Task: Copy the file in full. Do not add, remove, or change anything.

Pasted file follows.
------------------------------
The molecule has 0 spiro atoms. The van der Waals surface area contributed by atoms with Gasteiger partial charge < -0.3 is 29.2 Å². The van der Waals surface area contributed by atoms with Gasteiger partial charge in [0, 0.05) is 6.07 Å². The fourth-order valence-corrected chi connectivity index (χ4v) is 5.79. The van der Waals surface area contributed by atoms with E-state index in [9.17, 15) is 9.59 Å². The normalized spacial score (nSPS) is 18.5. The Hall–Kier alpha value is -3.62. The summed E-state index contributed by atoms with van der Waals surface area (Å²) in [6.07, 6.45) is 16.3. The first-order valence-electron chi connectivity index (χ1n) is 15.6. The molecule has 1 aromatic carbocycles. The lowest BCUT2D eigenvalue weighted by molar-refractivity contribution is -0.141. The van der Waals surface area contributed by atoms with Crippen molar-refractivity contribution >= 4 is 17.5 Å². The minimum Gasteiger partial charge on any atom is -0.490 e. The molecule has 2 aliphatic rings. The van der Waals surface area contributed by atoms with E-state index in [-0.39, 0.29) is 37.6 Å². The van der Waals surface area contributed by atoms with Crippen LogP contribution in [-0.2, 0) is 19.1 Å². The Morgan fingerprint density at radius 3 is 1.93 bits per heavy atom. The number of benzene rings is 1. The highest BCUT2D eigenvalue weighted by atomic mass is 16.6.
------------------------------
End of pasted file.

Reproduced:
The molecule has 0 spiro atoms. The van der Waals surface area contributed by atoms with Gasteiger partial charge < -0.3 is 29.2 Å². The van der Waals surface area contributed by atoms with Gasteiger partial charge in [0, 0.05) is 6.07 Å². The fourth-order valence-corrected chi connectivity index (χ4v) is 5.79. The van der Waals surface area contributed by atoms with E-state index in [9.17, 15) is 9.59 Å². The normalized spacial score (nSPS) is 18.5. The Hall–Kier alpha value is -3.62. The summed E-state index contributed by atoms with van der Waals surface area (Å²) in [6.07, 6.45) is 16.3. The first-order valence-electron chi connectivity index (χ1n) is 15.6. The molecule has 1 aromatic carbocycles. The lowest BCUT2D eigenvalue weighted by molar-refractivity contribution is -0.141. The van der Waals surface area contributed by atoms with Crippen molar-refractivity contribution >= 4 is 17.5 Å². The minimum Gasteiger partial charge on any atom is -0.490 e. The molecule has 2 aliphatic rings. The van der Waals surface area contributed by atoms with E-state index in [-0.39, 0.29) is 37.6 Å². The van der Waals surface area contributed by atoms with Crippen LogP contribution in [-0.2, 0) is 19.1 Å². The Morgan fingerprint density at radius 3 is 1.93 bits per heavy atom. The number of benzene rings is 1. The highest BCUT2D eigenvalue weighted by atomic mass is 16.6.